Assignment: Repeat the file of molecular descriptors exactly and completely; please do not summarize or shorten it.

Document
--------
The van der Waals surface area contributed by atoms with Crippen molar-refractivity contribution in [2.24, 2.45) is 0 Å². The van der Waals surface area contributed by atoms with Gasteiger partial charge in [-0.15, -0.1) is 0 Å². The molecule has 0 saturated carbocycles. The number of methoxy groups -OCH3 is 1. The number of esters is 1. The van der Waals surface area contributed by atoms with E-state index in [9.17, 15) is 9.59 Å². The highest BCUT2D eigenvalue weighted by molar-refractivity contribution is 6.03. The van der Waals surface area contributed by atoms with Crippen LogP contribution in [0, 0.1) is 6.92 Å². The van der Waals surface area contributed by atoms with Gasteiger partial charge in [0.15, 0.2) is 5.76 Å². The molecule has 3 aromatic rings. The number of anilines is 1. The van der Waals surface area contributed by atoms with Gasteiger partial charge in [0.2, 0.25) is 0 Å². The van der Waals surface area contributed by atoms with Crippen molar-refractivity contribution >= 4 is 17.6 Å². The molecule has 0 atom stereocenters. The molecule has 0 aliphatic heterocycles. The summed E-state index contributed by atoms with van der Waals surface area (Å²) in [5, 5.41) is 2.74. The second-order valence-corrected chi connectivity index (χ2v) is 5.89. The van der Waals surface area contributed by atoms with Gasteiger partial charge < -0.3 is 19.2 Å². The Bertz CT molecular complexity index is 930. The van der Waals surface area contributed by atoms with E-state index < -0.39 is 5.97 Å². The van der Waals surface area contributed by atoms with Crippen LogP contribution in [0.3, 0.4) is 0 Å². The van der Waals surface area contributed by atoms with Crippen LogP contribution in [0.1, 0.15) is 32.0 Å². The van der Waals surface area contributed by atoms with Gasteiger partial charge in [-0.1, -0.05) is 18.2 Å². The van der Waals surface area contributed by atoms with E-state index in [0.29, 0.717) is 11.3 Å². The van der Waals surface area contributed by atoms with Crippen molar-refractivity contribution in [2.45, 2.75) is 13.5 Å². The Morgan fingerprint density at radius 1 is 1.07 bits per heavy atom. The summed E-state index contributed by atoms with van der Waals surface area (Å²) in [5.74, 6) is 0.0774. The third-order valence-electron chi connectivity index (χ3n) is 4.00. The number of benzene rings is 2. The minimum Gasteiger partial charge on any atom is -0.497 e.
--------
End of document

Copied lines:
The van der Waals surface area contributed by atoms with Crippen molar-refractivity contribution in [2.24, 2.45) is 0 Å². The van der Waals surface area contributed by atoms with Gasteiger partial charge in [-0.15, -0.1) is 0 Å². The molecule has 0 saturated carbocycles. The number of methoxy groups -OCH3 is 1. The number of esters is 1. The van der Waals surface area contributed by atoms with E-state index in [9.17, 15) is 9.59 Å². The highest BCUT2D eigenvalue weighted by molar-refractivity contribution is 6.03. The van der Waals surface area contributed by atoms with Crippen LogP contribution in [0, 0.1) is 6.92 Å². The van der Waals surface area contributed by atoms with Gasteiger partial charge in [0.15, 0.2) is 5.76 Å². The molecule has 3 aromatic rings. The number of anilines is 1. The van der Waals surface area contributed by atoms with Gasteiger partial charge in [0.2, 0.25) is 0 Å². The van der Waals surface area contributed by atoms with Crippen molar-refractivity contribution >= 4 is 17.6 Å². The molecule has 0 atom stereocenters. The molecule has 0 aliphatic heterocycles. The summed E-state index contributed by atoms with van der Waals surface area (Å²) in [5, 5.41) is 2.74. The second-order valence-corrected chi connectivity index (χ2v) is 5.89. The van der Waals surface area contributed by atoms with Gasteiger partial charge < -0.3 is 19.2 Å². The Bertz CT molecular complexity index is 930. The van der Waals surface area contributed by atoms with E-state index < -0.39 is 5.97 Å². The van der Waals surface area contributed by atoms with Crippen LogP contribution in [0.3, 0.4) is 0 Å². The van der Waals surface area contributed by atoms with Crippen LogP contribution in [0.1, 0.15) is 32.0 Å². The van der Waals surface area contributed by atoms with Gasteiger partial charge in [-0.1, -0.05) is 18.2 Å². The van der Waals surface area contributed by atoms with E-state index in [0.29, 0.717) is 11.3 Å². The van der Waals surface area contributed by atoms with Crippen molar-refractivity contribution in [2.45, 2.75) is 13.5 Å². The Morgan fingerprint density at radius 1 is 1.07 bits per heavy atom. The summed E-state index contributed by atoms with van der Waals surface area (Å²) in [5.74, 6) is 0.0774. The third-order valence-electron chi connectivity index (χ3n) is 4.00. The number of benzene rings is 2. The minimum Gasteiger partial charge on any atom is -0.497 e.